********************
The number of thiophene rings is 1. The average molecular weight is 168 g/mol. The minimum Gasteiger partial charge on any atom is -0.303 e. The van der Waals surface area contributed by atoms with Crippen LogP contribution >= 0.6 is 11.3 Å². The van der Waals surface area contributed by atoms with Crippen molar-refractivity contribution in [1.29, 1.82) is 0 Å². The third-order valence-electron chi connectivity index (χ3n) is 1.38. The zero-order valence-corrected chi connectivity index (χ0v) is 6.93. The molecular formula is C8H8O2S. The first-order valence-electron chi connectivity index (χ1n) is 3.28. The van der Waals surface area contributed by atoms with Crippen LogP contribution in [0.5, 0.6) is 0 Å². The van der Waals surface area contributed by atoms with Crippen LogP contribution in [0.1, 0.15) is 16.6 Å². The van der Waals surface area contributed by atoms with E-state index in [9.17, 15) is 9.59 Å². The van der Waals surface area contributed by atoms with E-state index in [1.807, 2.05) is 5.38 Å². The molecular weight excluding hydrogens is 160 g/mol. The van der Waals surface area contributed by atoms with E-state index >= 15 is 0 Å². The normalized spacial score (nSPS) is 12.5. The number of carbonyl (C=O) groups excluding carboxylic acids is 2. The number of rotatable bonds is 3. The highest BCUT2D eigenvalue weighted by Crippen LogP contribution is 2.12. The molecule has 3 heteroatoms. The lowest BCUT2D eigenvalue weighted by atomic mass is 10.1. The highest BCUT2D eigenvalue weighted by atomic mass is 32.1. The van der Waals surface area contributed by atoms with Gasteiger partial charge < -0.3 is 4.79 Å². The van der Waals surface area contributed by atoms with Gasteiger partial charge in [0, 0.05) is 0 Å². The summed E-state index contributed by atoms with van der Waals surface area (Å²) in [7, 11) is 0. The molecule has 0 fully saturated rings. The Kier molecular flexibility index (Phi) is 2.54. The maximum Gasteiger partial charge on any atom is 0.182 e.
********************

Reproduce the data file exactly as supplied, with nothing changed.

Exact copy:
The number of thiophene rings is 1. The average molecular weight is 168 g/mol. The minimum Gasteiger partial charge on any atom is -0.303 e. The van der Waals surface area contributed by atoms with Crippen LogP contribution >= 0.6 is 11.3 Å². The van der Waals surface area contributed by atoms with Crippen molar-refractivity contribution in [1.29, 1.82) is 0 Å². The third-order valence-electron chi connectivity index (χ3n) is 1.38. The zero-order valence-corrected chi connectivity index (χ0v) is 6.93. The molecular formula is C8H8O2S. The first-order valence-electron chi connectivity index (χ1n) is 3.28. The van der Waals surface area contributed by atoms with Crippen LogP contribution in [0.5, 0.6) is 0 Å². The van der Waals surface area contributed by atoms with Crippen LogP contribution in [0.1, 0.15) is 16.6 Å². The van der Waals surface area contributed by atoms with E-state index in [9.17, 15) is 9.59 Å². The van der Waals surface area contributed by atoms with E-state index in [1.807, 2.05) is 5.38 Å². The molecular weight excluding hydrogens is 160 g/mol. The van der Waals surface area contributed by atoms with E-state index >= 15 is 0 Å². The normalized spacial score (nSPS) is 12.5. The number of carbonyl (C=O) groups excluding carboxylic acids is 2. The number of rotatable bonds is 3. The highest BCUT2D eigenvalue weighted by Crippen LogP contribution is 2.12. The molecule has 3 heteroatoms. The lowest BCUT2D eigenvalue weighted by atomic mass is 10.1. The highest BCUT2D eigenvalue weighted by atomic mass is 32.1. The van der Waals surface area contributed by atoms with Gasteiger partial charge < -0.3 is 4.79 Å². The van der Waals surface area contributed by atoms with Gasteiger partial charge in [0, 0.05) is 0 Å². The summed E-state index contributed by atoms with van der Waals surface area (Å²) in [7, 11) is 0. The molecule has 0 fully saturated rings. The Kier molecular flexibility index (Phi) is 2.54. The maximum Gasteiger partial charge on any atom is 0.182 e.